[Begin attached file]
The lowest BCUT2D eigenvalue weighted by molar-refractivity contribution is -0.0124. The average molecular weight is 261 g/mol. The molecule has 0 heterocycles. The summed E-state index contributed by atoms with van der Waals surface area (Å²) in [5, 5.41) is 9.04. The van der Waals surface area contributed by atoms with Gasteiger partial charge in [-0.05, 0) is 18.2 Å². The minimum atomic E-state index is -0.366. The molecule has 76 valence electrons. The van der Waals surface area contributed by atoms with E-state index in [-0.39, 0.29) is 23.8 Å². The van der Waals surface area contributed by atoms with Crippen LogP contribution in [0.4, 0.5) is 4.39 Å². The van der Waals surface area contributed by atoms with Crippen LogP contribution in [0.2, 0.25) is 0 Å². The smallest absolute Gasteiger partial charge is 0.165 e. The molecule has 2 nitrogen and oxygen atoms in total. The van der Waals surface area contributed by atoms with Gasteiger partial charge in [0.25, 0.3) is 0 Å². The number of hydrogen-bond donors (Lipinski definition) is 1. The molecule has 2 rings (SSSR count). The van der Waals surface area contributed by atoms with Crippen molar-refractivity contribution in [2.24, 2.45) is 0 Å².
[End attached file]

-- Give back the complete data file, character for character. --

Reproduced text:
The lowest BCUT2D eigenvalue weighted by molar-refractivity contribution is -0.0124. The average molecular weight is 261 g/mol. The molecule has 0 heterocycles. The summed E-state index contributed by atoms with van der Waals surface area (Å²) in [5, 5.41) is 9.04. The van der Waals surface area contributed by atoms with Gasteiger partial charge in [-0.05, 0) is 18.2 Å². The minimum atomic E-state index is -0.366. The molecule has 76 valence electrons. The van der Waals surface area contributed by atoms with E-state index in [-0.39, 0.29) is 23.8 Å². The van der Waals surface area contributed by atoms with Crippen LogP contribution in [0.4, 0.5) is 4.39 Å². The van der Waals surface area contributed by atoms with Crippen LogP contribution in [0.2, 0.25) is 0 Å². The smallest absolute Gasteiger partial charge is 0.165 e. The molecule has 2 nitrogen and oxygen atoms in total. The van der Waals surface area contributed by atoms with Gasteiger partial charge in [0.25, 0.3) is 0 Å². The number of hydrogen-bond donors (Lipinski definition) is 1. The molecule has 2 rings (SSSR count). The van der Waals surface area contributed by atoms with Crippen molar-refractivity contribution in [2.24, 2.45) is 0 Å².